Go – Methods and Interfaces

Methods

GO has no Classes. However, it has Methods that can be defined on ‘types’. A Method is a function with a special ‘receiver’ argument. In the example below, ‘v‘ is the receiver of the type ‘Square‘, to the method ‘Sqroot‘.

package main

import (
   "math"
   "fmt"
)

type Square struct {
   x, y float64
}

func (v Square) Sqroot() float64 {
   return math.Sqrt(v.x*v.x + v.y*v.y)
}

func main() {
   s := Square{3,4}
   fmt.Println(s.Sqroot())
}
  • Methods can be declared on non-struct types too.
  • A Method can only be declared on a type which is present in the same package as the method.

Pointer Receivers

A method can also be declared with the receiver being a Pointer. A Pointer receiver is very commonly used, as it can modify the underlying value of the type.

There can be two reasons to choose a pointer receiver instead of a value. First is to modify the underlying value and second to avoid copying the value on each method call. If the receiver is large, pointer receiver can prove to be more efficient.

package main

import (
   "math"
   "fmt"
)

type Square struct {
   x, y float64
}

func (v Square) Sqroot() float64 {
   return math.Sqrt(v.x*v.x + v.y*v.y)
}

func (v *Square) Scale(val float64) {
   v.x = v.x * val
   v.y = v.y * val
}

func main() {
   s := Square{3,4}
   s.Scale(100)
   fmt.Println(s.Sqroot())
}

Interfaces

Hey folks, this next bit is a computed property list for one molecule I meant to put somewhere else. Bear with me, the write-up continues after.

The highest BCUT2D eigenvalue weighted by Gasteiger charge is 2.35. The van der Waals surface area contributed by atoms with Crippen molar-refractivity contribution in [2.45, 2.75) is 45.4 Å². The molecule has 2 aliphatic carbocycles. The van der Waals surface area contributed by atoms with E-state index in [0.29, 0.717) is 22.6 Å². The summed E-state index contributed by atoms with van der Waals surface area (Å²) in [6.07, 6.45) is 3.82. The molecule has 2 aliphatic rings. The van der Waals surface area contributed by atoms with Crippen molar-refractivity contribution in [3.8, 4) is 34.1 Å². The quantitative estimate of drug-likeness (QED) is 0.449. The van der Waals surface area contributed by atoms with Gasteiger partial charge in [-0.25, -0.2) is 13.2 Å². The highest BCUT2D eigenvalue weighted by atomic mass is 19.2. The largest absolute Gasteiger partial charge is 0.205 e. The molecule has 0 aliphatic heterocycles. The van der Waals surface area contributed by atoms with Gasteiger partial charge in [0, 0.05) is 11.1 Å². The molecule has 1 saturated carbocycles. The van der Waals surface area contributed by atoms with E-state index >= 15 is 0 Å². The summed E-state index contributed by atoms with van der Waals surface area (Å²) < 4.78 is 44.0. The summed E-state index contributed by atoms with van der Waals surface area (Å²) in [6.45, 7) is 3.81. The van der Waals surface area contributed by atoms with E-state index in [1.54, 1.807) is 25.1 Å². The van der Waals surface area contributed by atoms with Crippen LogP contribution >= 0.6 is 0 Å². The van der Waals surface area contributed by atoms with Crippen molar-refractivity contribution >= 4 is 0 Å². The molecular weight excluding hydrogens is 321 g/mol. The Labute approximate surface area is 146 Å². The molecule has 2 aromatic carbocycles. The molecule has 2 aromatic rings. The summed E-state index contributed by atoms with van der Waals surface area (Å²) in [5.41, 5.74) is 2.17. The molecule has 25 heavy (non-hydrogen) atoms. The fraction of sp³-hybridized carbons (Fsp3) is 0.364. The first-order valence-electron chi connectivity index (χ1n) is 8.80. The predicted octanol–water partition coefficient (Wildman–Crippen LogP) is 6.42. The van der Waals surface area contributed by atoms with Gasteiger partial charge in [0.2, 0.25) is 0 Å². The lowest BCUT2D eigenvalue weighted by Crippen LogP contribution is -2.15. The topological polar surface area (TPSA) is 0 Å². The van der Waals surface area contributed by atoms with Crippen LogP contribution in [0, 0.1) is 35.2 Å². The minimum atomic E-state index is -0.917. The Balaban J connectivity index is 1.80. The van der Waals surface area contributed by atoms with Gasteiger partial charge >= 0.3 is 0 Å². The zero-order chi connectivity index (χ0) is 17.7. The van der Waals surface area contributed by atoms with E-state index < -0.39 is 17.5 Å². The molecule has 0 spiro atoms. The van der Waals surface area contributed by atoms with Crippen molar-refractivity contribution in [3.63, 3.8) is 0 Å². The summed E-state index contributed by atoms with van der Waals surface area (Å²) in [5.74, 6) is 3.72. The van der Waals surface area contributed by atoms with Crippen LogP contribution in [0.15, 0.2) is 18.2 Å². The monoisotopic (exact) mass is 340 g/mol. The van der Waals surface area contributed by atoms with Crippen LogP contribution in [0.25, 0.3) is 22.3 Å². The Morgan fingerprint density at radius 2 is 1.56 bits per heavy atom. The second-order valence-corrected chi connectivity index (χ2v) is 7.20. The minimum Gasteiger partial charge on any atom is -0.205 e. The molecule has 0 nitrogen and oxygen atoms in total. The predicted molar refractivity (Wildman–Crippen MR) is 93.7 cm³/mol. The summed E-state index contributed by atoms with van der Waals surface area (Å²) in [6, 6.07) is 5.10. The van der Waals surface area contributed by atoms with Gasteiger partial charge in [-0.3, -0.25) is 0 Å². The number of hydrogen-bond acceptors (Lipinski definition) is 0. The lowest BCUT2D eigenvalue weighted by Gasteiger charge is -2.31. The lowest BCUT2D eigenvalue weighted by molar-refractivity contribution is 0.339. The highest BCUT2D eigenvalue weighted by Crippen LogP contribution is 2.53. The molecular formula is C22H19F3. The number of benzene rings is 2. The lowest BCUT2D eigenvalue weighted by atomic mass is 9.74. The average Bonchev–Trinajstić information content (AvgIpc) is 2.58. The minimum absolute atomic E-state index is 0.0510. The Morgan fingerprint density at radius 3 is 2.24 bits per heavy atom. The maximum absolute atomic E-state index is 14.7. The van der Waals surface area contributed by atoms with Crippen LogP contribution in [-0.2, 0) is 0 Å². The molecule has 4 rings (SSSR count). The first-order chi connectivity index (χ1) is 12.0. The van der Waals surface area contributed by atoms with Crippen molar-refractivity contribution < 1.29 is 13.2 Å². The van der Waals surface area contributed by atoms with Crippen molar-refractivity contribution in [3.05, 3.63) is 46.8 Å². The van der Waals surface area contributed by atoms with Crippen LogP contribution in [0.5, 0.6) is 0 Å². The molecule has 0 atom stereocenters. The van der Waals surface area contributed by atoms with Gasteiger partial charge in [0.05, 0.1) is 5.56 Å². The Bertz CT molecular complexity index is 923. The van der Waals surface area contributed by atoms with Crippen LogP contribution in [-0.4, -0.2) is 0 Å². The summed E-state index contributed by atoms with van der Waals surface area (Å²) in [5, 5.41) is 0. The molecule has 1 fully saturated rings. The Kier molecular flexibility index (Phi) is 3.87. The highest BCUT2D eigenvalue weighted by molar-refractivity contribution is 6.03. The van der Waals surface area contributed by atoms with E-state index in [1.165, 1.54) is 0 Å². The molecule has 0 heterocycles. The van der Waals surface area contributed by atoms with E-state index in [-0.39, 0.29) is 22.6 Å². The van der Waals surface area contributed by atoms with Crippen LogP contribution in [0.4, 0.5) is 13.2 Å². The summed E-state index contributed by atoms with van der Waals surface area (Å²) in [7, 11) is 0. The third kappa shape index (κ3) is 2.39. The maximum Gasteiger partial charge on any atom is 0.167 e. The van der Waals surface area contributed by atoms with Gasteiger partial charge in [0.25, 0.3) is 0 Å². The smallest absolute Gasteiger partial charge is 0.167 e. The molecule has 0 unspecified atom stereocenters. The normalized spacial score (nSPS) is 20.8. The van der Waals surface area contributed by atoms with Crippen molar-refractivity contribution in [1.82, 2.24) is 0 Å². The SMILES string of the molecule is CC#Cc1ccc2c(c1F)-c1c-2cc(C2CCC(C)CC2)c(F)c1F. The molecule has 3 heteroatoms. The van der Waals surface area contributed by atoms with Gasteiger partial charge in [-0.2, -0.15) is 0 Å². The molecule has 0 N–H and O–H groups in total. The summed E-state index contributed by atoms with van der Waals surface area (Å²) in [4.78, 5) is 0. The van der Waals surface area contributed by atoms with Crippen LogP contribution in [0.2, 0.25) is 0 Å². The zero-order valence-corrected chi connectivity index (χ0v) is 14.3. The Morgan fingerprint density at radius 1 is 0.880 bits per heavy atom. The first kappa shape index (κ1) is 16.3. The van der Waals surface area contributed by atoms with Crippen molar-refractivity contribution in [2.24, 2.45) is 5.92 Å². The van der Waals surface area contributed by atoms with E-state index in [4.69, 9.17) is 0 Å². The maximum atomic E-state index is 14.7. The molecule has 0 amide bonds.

An Interface is a set of method signatures.

type ExInt interface {
	Ifs() float64
}
func(f float64) Ifs() float64 {
   return float64(-f)
}
  • Interfaces are implemented implicitly. No “implements” keyword required.
  • Interfaces can have ‘nil‘ underlying value.
  • An empty interface can hold value of any type interface{}

Errors:

Go uses error values to express error states. An Error type is a built in Interface which looks like this:

type error interface {
    Error() string
}

Functions return an Error value. The calling code should handle errors by testing if the error equals ‘nil

Reader:

  • The reader interface is a part of the ‘io’ package.
  • It helps identify when end of stream of data is reached.
  • The Read method populates the number of bytes of data as specified.
  • The two return values are 1)Number of bytes populated and 2) An error value.
package main

import (
    "fmt"
    "io"
    "strings"
)

func main() {
    r := strings.NewReader("You are using Readers!")

    b := make([]byte, 8)
    for {
        n, err := r.Read(b)
	fmt.Printf("n = %v err = %v b = %v\n", n, err, b)
	fmt.Printf("b[:n] = %q\n", b[:n])
	if err == io.EOF {
	    break
 	    }
        }
}

Output:

n = 8 err =  b = [89 111 117 32 97 114 101 32]
b[:n] = "You are "
n = 8 err =  b = [117 115 105 110 103 32 82 101]
b[:n] = "using Re"
n = 6 err =  b = [97 100 101 114 115 33 82 101]
b[:n] = "aders!"
n = 0 err = EOF b = [97 100 101 114 115 33 82 101]
b[:n] = ""

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